Boosting trust key to power up community clean energy project ambitions

Paul Eyers
By Paul Eyers
4 Min Read

Experts say building more trust in community-organsised renewable energy projects could be the missing ingredient towards Australia reaching its net zero carbon targets.

Community groups across Australia will gather in Sydney this week to showcase communities’ role in the nation’s clean energy transition.

This year’s Community Energy Congress will see representatives from communities, government, business, and infrastructure providers discuss the speed of transition, values and outcomes that communities want in the energy transition.

Rewiring Australia founder Dr Saul Griffith, a keynote speaker at the event, says Australia’s clean energy transition depends as much on improving community organisation and trust as funding and building them.

“To make the clean energy transition we don’t just need new physical infrastructure, but new ways of leading and organising at a community level,” Dr Griffith said.

“I’m constantly inspired by the passion and innovation of community groups driving change in the climate and energy space. It’s households that have the most to benefit from an electrified future – more local jobs, healthier streets and cheaper energy bills.”

What are community energy projects?

Community energy refers to the many ways groups organise to speed up investment in renewable energy and demonstrate a better energy future.

This can range from providing information on the benefits of household electrification to the development, production, distribution, sale and purchase of energy assets and their output.

Last year, communities raised nearly $87m to fund their renewable energy infrastructure rather than wait on government initiatives.

Most volunteer-driven projects, including solar power, battery storage, energy efficiency, electric cars, microgrids, and wind turbines, have been primarily financed with minimal government assistance.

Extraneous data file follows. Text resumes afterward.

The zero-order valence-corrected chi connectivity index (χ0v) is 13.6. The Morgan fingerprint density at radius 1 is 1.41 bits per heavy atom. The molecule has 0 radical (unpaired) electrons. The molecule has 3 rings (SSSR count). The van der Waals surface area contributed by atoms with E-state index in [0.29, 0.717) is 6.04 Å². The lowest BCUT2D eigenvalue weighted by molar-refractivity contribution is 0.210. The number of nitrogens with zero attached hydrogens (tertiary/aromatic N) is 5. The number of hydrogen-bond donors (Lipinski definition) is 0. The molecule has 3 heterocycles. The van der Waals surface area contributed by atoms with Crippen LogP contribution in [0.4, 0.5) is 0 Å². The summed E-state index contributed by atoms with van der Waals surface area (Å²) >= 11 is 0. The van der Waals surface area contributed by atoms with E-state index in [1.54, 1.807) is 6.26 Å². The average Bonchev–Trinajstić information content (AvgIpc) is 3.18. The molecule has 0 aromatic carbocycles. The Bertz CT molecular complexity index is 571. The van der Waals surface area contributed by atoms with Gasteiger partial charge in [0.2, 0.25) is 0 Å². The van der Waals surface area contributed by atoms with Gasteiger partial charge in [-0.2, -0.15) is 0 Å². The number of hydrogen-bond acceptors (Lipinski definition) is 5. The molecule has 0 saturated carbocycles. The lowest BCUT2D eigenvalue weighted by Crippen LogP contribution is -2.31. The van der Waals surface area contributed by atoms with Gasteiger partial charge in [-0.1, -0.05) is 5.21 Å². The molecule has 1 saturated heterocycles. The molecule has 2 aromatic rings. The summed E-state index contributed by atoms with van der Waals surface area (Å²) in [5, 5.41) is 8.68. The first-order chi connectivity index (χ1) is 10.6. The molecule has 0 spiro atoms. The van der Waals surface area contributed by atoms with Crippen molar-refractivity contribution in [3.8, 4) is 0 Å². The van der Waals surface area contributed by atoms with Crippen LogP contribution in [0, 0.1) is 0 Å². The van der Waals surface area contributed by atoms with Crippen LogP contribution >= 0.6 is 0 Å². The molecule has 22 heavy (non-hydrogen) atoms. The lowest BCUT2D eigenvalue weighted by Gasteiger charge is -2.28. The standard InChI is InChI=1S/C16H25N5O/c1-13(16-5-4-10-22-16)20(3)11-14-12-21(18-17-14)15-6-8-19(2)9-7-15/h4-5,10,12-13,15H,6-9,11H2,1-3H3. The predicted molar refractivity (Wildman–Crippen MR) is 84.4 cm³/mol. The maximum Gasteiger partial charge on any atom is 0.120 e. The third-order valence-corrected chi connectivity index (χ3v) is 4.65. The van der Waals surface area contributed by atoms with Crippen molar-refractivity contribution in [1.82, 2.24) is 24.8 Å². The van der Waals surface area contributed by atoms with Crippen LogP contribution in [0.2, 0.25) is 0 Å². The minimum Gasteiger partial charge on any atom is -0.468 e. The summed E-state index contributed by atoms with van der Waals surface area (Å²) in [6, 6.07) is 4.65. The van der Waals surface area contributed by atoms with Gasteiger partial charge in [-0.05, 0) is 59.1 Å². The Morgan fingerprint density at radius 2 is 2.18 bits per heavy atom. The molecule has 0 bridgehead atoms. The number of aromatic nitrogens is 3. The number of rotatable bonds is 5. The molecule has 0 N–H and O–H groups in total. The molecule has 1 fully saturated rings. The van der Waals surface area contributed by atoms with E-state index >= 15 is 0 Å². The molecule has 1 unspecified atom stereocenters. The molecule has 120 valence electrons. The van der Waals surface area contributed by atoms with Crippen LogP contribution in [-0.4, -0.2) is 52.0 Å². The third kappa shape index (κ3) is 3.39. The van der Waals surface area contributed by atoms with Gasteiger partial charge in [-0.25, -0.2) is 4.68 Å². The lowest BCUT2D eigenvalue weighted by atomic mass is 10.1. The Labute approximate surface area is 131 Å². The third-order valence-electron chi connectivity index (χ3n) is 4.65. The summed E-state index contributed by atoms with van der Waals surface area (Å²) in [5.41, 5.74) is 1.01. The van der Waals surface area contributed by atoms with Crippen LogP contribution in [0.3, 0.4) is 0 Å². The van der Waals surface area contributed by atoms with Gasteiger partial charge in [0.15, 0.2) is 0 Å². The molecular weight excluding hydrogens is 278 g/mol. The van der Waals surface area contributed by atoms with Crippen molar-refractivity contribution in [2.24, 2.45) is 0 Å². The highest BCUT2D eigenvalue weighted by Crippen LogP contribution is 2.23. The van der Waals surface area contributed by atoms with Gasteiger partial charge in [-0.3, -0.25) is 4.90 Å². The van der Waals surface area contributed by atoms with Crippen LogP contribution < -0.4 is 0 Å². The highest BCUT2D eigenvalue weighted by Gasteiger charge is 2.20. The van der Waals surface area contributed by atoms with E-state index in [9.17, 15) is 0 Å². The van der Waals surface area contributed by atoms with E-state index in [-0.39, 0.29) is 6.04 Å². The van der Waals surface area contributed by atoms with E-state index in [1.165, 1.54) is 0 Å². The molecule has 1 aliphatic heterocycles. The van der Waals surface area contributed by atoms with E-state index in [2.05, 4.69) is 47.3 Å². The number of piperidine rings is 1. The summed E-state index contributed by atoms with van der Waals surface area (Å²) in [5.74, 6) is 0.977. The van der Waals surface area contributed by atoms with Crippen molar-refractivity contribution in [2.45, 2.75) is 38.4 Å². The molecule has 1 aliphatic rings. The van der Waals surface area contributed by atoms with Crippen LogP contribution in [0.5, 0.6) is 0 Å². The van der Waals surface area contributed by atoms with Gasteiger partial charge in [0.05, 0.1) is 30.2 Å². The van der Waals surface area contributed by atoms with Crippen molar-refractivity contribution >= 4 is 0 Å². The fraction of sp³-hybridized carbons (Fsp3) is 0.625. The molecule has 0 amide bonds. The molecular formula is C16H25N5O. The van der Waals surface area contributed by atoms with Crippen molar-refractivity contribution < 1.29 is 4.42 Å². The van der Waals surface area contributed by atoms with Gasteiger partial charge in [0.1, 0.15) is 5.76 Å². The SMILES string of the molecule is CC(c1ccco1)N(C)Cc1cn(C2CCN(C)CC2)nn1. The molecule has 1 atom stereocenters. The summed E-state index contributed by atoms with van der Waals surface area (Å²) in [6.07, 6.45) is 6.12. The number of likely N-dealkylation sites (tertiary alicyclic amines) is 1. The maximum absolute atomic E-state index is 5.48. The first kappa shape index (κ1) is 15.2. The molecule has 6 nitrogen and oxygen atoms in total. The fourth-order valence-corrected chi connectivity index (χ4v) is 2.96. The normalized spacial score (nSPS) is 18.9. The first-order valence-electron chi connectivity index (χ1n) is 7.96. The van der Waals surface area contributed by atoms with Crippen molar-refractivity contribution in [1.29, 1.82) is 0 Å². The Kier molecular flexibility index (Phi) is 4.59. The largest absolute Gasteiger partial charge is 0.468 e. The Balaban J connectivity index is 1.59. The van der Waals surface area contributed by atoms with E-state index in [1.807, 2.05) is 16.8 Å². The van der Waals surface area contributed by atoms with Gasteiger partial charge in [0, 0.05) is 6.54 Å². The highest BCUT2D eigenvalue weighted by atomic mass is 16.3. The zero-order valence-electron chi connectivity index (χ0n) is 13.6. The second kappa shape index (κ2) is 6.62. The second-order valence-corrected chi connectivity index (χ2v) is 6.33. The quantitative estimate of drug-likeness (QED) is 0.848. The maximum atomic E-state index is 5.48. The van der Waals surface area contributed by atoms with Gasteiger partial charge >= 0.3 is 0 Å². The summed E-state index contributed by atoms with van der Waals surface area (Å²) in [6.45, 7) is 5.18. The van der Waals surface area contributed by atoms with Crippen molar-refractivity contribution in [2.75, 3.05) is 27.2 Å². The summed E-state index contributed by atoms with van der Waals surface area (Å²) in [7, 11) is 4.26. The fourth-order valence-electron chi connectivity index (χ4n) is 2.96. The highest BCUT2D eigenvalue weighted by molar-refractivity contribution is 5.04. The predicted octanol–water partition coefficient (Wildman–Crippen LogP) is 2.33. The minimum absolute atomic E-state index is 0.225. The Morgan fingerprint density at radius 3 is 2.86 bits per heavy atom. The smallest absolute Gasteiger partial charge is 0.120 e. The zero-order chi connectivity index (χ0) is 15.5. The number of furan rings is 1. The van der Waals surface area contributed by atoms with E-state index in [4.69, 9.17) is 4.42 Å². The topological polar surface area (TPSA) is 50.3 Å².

Collectively, they produced 19,000 MWh of clean energy in 2023, preventing the equivalent of 14,000 tonnes of carbon dioxide – the same as removing nearly 8,000 cars.

Public trust as important as tech

Andrew Bray, National Director of RE-Alliance, an independent community-based organisation working with regional renewable energy projects, echoed the advice to improve community energy project communication within communities.

“State and Federal governments are spending billions to attract investment in renewable energy, but a financial investment in building trust in the process is just as important,” Mr Bray said.

Bray said that for local communities to get the most out of community energy projects, they needed better engagement opportunities, including access to reliable information and data.

“We’d like to see governments take a three-pronged approach here. Communicate more actively about the transition, use the CSIRO as a trusted source of information and invest in Local Energy Hubs in Renewable Energy Zones across Australia,” he said.

Community energy hubs could boost local support

Mr Bray called for an introduction of community project ‘show-homes’ during consultation and construction of renewable energy projects, where residents could address concerns and discover the need for and efficiency of the planned project.

“Imagine if you could walk into a one-stop shop to understand why new energy infrastructure was needed in your community and then have all the information you need in one place to work out how your community could benefit?”

“These local energy hubs could bring communities into the conversation from the beginning – which is crucial.”

The congress is organised by the Coalition for Community Energy (C4CE), the peak body of Australia’s growing community energy sector. It will be held today and tomorrow at the International Convention Centre in Sydney.

Tickets for the Community Energy Congress are available now via Humanitix.

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Paul Eyers has worked as a journalist for a range of media publishers including News Corp and Network Ten. He has also worked outside of Australia, including time spent with ABS-CBN in the Philippines. Stepping away from the media, Paul spent five years sharpening his tools in construction - building his skill set and expertise within the trade industry. His diverse experiences and unique journey have equipped him with an insider view of Australia’s construction game to dig deep into the big stories.